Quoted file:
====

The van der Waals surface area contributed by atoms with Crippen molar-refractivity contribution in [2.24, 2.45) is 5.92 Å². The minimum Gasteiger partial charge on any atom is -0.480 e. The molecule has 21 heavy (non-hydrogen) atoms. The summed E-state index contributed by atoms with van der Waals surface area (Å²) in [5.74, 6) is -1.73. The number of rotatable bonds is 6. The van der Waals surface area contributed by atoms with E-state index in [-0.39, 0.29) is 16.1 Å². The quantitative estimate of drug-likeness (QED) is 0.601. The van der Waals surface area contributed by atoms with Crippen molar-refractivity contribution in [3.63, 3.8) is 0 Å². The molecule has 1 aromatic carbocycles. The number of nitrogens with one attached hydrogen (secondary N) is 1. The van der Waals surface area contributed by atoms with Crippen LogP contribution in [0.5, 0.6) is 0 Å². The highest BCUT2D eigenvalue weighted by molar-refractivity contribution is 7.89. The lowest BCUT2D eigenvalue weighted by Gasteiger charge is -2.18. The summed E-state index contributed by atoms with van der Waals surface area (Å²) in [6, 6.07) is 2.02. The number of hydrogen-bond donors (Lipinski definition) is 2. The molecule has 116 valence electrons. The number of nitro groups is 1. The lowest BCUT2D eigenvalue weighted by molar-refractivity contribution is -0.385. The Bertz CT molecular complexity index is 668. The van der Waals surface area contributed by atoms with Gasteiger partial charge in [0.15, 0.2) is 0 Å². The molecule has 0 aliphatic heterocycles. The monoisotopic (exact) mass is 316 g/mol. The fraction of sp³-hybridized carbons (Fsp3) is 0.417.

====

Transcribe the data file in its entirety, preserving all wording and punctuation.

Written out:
The van der Waals surface area contributed by atoms with Crippen molar-refractivity contribution in [2.24, 2.45) is 5.92 Å². The minimum Gasteiger partial charge on any atom is -0.480 e. The molecule has 21 heavy (non-hydrogen) atoms. The summed E-state index contributed by atoms with van der Waals surface area (Å²) in [5.74, 6) is -1.73. The number of rotatable bonds is 6. The van der Waals surface area contributed by atoms with E-state index in [-0.39, 0.29) is 16.1 Å². The quantitative estimate of drug-likeness (QED) is 0.601. The van der Waals surface area contributed by atoms with Crippen molar-refractivity contribution in [3.63, 3.8) is 0 Å². The molecule has 1 aromatic carbocycles. The number of nitrogens with one attached hydrogen (secondary N) is 1. The van der Waals surface area contributed by atoms with Crippen LogP contribution in [0.5, 0.6) is 0 Å². The highest BCUT2D eigenvalue weighted by molar-refractivity contribution is 7.89. The lowest BCUT2D eigenvalue weighted by Gasteiger charge is -2.18. The summed E-state index contributed by atoms with van der Waals surface area (Å²) in [6, 6.07) is 2.02. The number of hydrogen-bond donors (Lipinski definition) is 2. The molecule has 116 valence electrons. The number of nitro groups is 1. The lowest BCUT2D eigenvalue weighted by molar-refractivity contribution is -0.385. The Bertz CT molecular complexity index is 668. The van der Waals surface area contributed by atoms with Gasteiger partial charge in [0.15, 0.2) is 0 Å². The molecule has 0 aliphatic heterocycles. The monoisotopic (exact) mass is 316 g/mol. The fraction of sp³-hybridized carbons (Fsp3) is 0.417.